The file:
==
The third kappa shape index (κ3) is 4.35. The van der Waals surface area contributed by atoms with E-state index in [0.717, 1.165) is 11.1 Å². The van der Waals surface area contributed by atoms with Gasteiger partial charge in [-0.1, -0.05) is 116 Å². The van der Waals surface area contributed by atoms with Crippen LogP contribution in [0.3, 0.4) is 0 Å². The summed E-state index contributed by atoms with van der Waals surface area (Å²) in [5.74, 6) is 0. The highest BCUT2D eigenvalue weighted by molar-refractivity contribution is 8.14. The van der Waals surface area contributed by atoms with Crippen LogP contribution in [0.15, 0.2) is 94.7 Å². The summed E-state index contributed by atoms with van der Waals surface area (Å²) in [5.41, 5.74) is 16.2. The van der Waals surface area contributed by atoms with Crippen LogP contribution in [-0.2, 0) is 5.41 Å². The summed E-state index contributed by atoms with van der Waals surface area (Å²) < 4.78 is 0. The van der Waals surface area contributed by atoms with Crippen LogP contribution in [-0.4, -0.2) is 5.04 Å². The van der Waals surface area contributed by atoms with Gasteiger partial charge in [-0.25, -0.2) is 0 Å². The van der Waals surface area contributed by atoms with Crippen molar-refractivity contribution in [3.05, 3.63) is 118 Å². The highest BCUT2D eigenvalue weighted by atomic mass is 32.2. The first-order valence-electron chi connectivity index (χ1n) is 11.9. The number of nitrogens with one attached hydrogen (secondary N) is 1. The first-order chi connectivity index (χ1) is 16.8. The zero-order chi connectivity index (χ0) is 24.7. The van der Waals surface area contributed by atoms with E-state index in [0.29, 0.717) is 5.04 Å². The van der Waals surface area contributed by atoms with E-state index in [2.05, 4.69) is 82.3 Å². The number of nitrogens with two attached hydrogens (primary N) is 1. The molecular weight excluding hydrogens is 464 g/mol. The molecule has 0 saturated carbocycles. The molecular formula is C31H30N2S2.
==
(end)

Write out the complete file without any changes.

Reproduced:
The third kappa shape index (κ3) is 4.35. The van der Waals surface area contributed by atoms with E-state index in [0.717, 1.165) is 11.1 Å². The van der Waals surface area contributed by atoms with Gasteiger partial charge in [-0.1, -0.05) is 116 Å². The van der Waals surface area contributed by atoms with Crippen LogP contribution in [0.3, 0.4) is 0 Å². The summed E-state index contributed by atoms with van der Waals surface area (Å²) in [5.74, 6) is 0. The highest BCUT2D eigenvalue weighted by molar-refractivity contribution is 8.14. The van der Waals surface area contributed by atoms with Crippen LogP contribution in [0.15, 0.2) is 94.7 Å². The summed E-state index contributed by atoms with van der Waals surface area (Å²) in [5.41, 5.74) is 16.2. The van der Waals surface area contributed by atoms with Crippen LogP contribution in [-0.2, 0) is 5.41 Å². The summed E-state index contributed by atoms with van der Waals surface area (Å²) < 4.78 is 0. The van der Waals surface area contributed by atoms with Crippen LogP contribution in [-0.4, -0.2) is 5.04 Å². The van der Waals surface area contributed by atoms with Gasteiger partial charge in [-0.25, -0.2) is 0 Å². The van der Waals surface area contributed by atoms with Crippen molar-refractivity contribution in [3.05, 3.63) is 118 Å². The highest BCUT2D eigenvalue weighted by atomic mass is 32.2. The first-order valence-electron chi connectivity index (χ1n) is 11.9. The number of nitrogens with one attached hydrogen (secondary N) is 1. The first-order chi connectivity index (χ1) is 16.8. The zero-order chi connectivity index (χ0) is 24.7. The van der Waals surface area contributed by atoms with E-state index in [0.29, 0.717) is 5.04 Å². The van der Waals surface area contributed by atoms with E-state index in [2.05, 4.69) is 82.3 Å². The number of nitrogens with two attached hydrogens (primary N) is 1. The molecular weight excluding hydrogens is 464 g/mol. The molecule has 0 saturated carbocycles. The molecular formula is C31H30N2S2.